Hebrew In Israel | Bread – Learn Torah

Bread in the bible,

Hebrew In Israel | Bread – Learn Torah

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Who doesn’t love a freshly baked slice of bread?  With the exception of people who have health problems, most of us see bread as a basic staple of our food.  In Hebrew the word for bread is לֶחֶם – Lechem.  Bread was the basic food in grain-based societies, and had many forms beginning with more porridge like food to sophisticated breads (in Egypt they had many types of baked goods).

Bread as a rule was always eaten with other food, and was used as the vehicle food was eaten with:

וְיַעֲקֹב נָתַן לְעֵשָׂו לֶחֶם וּנְזִיד עֲדָשִׁים וַיֹּאכַל וַיֵּשְׁתְּ וַיָּקָם וַיֵּלַךְ וַיִּבֶז עֵשָׂו אֶת הַבְּכֹרָה

Then Jacob gave Esau some bread and some lentil stew. He ate and drank, and then got up and left. Gen 24:34

However, there is an interesting use of Lechem in some places in the bible not as bread but as “food”.

A good example of this is Psalms 141:4

אַל תַּט לִבִּי לְדָבָר רָע לְהִתְעוֹלֵל עֲלִלוֹת בְּרֶשַׁע אֶת אִישִׁים פֹּעֲלֵי אָוֶן וּבַל אֶלְחַם בְּמַנְעַמֵּיהֶם

Do not let my heart be drawn to what is evil so that I take part in wicked deeds along with those who are evildoers; do not let me eat their delicacies.

The word אֶלְחַם is a verbal form of bread that means “to eat” (as if saying “to bread”).  We find that the word bread is used to indicate the action of eating, together with the meaning of food in general.  Hence the Hebrew speaker used the base food of his time to indicate the action of eating.

Another case is the following:

אַךְ בַּיהוָה אַל תִּמְרֹדוּ וְאַתֶּם אַל תִּירְאוּ אֶת עַם הָאָרֶץ כִּי לַחְמֵנוּ הֵם סָר צִלָּם מֵעֲלֵיהֶם וַיהוָה אִתָּנוּ אַל תִּירָאֻם

Only do not rebel against the Lord.  And do not be afraid of the people of the land, because we will devour them.  Their protection is gone, but the Lord is with us.  Do not be afraid of them. Numbers 14:9

Again we see that the text is treating bread as a form of eating.  The enemy is seen as food that can be consumed by Israel in the same way one eats bread.  In both cases the speaker is speaking of bread as food in general and not just bread.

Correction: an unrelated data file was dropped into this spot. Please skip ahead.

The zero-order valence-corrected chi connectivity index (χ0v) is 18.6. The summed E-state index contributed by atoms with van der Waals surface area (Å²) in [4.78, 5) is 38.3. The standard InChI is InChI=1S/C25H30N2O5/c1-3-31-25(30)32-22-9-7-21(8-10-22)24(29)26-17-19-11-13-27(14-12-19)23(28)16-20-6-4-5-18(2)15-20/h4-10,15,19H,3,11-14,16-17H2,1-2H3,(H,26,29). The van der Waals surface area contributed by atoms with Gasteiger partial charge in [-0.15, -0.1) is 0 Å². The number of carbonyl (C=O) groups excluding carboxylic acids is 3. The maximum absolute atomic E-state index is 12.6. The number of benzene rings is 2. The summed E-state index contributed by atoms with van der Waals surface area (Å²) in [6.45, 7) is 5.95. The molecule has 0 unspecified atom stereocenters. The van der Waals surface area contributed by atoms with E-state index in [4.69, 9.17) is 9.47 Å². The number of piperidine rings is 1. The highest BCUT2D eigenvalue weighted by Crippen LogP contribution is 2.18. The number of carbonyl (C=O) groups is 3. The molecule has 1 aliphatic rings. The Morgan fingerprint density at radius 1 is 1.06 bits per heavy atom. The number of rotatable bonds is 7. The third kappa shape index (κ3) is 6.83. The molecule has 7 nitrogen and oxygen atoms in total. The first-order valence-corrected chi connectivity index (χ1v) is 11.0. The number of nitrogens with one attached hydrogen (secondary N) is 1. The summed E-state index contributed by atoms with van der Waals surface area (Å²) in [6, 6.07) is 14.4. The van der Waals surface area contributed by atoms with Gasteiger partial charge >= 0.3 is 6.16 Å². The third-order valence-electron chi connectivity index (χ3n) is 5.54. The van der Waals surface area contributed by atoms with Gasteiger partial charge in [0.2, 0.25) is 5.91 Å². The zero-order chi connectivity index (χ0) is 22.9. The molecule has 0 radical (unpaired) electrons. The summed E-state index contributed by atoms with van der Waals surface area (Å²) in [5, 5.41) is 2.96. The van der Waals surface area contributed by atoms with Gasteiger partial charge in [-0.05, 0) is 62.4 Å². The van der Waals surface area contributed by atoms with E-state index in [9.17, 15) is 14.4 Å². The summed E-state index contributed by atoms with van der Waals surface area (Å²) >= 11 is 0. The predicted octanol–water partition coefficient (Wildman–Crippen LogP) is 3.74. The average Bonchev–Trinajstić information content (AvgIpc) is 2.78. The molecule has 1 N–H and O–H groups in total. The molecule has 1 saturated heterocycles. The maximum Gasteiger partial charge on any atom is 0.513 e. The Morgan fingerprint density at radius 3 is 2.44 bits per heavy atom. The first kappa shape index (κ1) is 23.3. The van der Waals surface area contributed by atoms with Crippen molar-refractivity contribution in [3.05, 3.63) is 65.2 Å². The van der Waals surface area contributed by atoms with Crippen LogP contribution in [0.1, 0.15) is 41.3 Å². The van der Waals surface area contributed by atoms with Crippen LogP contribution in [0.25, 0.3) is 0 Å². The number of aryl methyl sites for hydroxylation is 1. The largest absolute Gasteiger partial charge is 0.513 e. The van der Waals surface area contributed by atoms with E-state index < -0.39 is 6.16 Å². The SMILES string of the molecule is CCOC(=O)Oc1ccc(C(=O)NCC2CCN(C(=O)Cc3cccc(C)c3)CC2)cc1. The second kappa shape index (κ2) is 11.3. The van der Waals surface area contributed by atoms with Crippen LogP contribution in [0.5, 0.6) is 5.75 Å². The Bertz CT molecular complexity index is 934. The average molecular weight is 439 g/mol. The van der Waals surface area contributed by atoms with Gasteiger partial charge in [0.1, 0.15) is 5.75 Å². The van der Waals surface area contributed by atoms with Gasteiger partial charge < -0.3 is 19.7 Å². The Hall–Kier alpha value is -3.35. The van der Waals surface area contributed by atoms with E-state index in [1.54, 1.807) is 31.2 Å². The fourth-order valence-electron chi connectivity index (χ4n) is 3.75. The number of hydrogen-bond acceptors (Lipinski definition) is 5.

It can be argued that the etymology of Lechem is not actually bread, but originally meant food and took the meaning of bread when the latter became the common base food.  Evidence of this can be found in Arabic.  The Arabic word for meat is لحم which is sounded as L’hm which is almost the same as Lechem.  It seems that the same word was adopted into Arabic with the same meaning as Hebrew (i.e food), but because meat was the staple of nomadic people it means meat.

The final evidence is from Akkadian where the verb lemu/la’amum means to “eat and drink, to consume”.  Both languages show us that לחם is not bread, and that it can mean food in one way or another.  Hence the original nominal meaning of לחם should be seen as food as demonstrated by its use in the Bible and sister languages.

As can be seen, a word does not always have a simple meaning, and finding the origins of a word needs more than just finding a root, but also paying close attention to philology and historical grammar.


Originally published: 30 April 2015


Willie Newcomb Jr

January 26, 2018 at 2:23 am

Hello and thank you for the awesome post. I want to get your opinion on what elements of Hebrew make it difficult for the adult second language learners of Hebrew to attain native fluency. I appreciate your time.

    Yoel Halevi

    February 3, 2018 at 6:31 pm

    I do not think it is an issue of specifics. Each person is different and have different levels of understanding and control and understanding. Some people have difficulty with vocabulary, while others don’t understand grammar.

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